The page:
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Tagged: UK


Face coverings and the workplace: guidance from the UK

At the end of August there were reports of a ‘debacle’ on a flight from the Greek island of Zante to Cardiff, which resulted in 193 passengers and crew facing two weeks' self-isolation. The incident prompts several questions, not just for airlines but for employers generally about their responsibilities regarding face coverings. What health and safety obligations do employers have towards employees and visitors? How do they enforce wearing face coverings if people refuse? And how should they protect employees from abusive customers or visitors? Ganzen Artikel lesen


Flexible working post Covid-19 in the UK: sea change or nothing new?

The coronavirus pandemic and resulting lockdown caused millions to work from home for the first time, an experience likely to cause a surge in requests for flexible working arrangements once most employees are asked to return to the workplace. This article considers the legal position and the practicalities for employers in dealing with flexible working requests. Ganzen Artikel lesen


What COVID-19 immigration arrangements apply in the UK beyond 31 July 2020?

In a last-minute update on 29 July 2020, the UK Home Office pivoted towards a return to business as usual on immigration policy. Some significant concessions remain available until at least 31 August 2020, however there are a number of potential pitfalls for employers and individuals to be aware of. The Home Office’s Coronavirus (COVID-19): advice for UK visa applicants and temporary UK residents contains a range of policy changes, some of which require further...

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Payback time? Covid-19 pay-related queries that may arise in the UK

As the furlough scheme starts to wind down and redundancies become more commonplace, employers in the UK may face a host of pay-related queries, grievances or claims from employees arising from the workplace upheaval caused by coronavirus. This article discusses some of the main issues concerning pay that employees could raise. Ganzen Artikel lesen


Restructuring the workplace post Covid-19: FAQs for employers in the UK

This article tackles key questions for employers around restructuring as they start to contemplate the end of subsidised furlough in the UK. The Coronavirus Job Retention Scheme may have been extended to 31 October 2020, but employers should be thinking now about what their workforce might look like following the end of subsidised furlough and a return to more normal working patterns. We set out below our answers to key questions about options for restructuring...

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Brexit: what are the consequences for employers?

On 31 January 2020, the United Kingdom left the EU following ratification of the withdrawal agreement. Now begins a transitional period, lasting until 31 December 2020, during which European Union law continues to apply. This period can be extended once for a maximum of one to two years, but the extension must be accepted by common agreement before 31 July 2020 and the British Government appears to have excluded this possibility for the moment. Ganzen Artikel lesen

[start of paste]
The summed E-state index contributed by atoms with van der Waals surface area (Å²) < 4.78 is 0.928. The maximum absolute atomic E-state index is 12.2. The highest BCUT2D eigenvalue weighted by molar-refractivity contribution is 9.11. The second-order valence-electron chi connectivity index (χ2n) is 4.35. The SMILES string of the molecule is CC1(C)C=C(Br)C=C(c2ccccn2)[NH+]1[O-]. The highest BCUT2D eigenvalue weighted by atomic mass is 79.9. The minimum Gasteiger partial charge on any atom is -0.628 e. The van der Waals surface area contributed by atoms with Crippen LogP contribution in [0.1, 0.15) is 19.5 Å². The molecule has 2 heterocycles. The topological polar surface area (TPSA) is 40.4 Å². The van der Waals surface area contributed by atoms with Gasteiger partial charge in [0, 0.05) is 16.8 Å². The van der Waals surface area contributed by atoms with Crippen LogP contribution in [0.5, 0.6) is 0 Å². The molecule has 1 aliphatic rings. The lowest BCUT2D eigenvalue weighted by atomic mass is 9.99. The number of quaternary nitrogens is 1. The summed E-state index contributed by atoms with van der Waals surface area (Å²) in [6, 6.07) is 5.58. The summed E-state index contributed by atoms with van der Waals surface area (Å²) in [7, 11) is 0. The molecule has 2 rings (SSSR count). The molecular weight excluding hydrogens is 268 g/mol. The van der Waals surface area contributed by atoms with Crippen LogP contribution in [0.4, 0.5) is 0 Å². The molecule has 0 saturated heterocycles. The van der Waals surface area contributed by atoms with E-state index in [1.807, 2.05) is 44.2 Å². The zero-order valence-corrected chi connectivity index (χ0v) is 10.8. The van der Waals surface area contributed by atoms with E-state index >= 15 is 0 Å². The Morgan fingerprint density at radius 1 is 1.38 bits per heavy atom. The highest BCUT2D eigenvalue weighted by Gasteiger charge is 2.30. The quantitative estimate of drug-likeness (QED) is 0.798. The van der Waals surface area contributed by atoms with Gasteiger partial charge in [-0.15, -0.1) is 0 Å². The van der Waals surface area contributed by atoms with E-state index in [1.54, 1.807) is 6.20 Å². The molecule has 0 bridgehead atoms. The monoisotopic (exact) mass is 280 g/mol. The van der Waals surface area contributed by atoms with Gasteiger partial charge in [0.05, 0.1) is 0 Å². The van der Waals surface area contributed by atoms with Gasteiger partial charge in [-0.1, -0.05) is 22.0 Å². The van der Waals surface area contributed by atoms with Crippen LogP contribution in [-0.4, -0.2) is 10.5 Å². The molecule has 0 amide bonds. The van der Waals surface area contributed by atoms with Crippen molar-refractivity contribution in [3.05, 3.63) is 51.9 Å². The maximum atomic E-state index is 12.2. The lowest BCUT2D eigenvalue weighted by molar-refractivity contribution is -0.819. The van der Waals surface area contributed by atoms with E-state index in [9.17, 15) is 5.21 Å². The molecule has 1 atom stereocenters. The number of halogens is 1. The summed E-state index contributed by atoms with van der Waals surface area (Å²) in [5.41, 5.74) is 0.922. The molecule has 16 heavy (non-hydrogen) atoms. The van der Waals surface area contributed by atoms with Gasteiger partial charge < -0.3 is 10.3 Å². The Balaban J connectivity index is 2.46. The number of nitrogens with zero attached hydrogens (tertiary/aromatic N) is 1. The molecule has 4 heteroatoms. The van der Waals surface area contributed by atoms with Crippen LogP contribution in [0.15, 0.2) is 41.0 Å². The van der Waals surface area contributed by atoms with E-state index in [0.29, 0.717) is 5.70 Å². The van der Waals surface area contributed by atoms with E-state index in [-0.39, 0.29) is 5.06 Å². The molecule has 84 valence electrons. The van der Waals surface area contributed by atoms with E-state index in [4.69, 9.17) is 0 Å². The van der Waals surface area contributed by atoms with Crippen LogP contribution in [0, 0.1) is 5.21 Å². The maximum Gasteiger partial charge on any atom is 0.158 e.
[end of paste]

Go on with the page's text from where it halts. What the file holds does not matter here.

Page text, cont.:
No-Deal Brexit – Update: Residence and labour market access for UK citizens in Germany

With the re-election of a conservative majority in the UK Parliament, UK citizens - and their em-ployers - continue to face the question to which extent they will be allowed to reside and work in Germany after a "No-Deal Brexit”, i.e. after a withdrawal of the UK from the EU without an agree-ment regulating the legal modalities of the withdrawal, on the new Brexit date on 31 January 2020.
Without such a “Brexit agreement”, the UK becomes a third country in relation to EU member states, including Germany, on Brexit date. Therefore, UK citizens who were previously able to en-ter, live and work in Germany and other EU Member States as EU citizens under the rules of the Treaty on European Union (TEU) and the Treaty on the Functioning of the European Union (TFEU) without a residence permit would, at once, no longer be covered by these treaties on 31st January 2020 (or any later date Brexit may be postponed to). Therefore, the third-country nationals’ immi-gration regime becomes applicable to UK citizens entering, residing and working in Germany.
In order to ease the transition, German and EU legislators have already passed and planned various regulations for the case of a "No-Deal Brexit". These rules give UK nationals (and their family mem-bers) some privileges over other third-country nationals and are summarised below.
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UK – employment rights in a no-deal Brexit

What might a ‘no-deal’ Brexit mean for UK employment rights? What could employers do now to prepare? And what might the future hold in a no-deal scenario? With new Prime Minister Boris Johnson clear that he would be prepared to leave the EU without a deal if necessary and current legislation committing the UK to leaving the EU at 23:00 on 31 October, this article revisits the employment law implications of a no-deal Brexit.  Ganzen Artikel lesen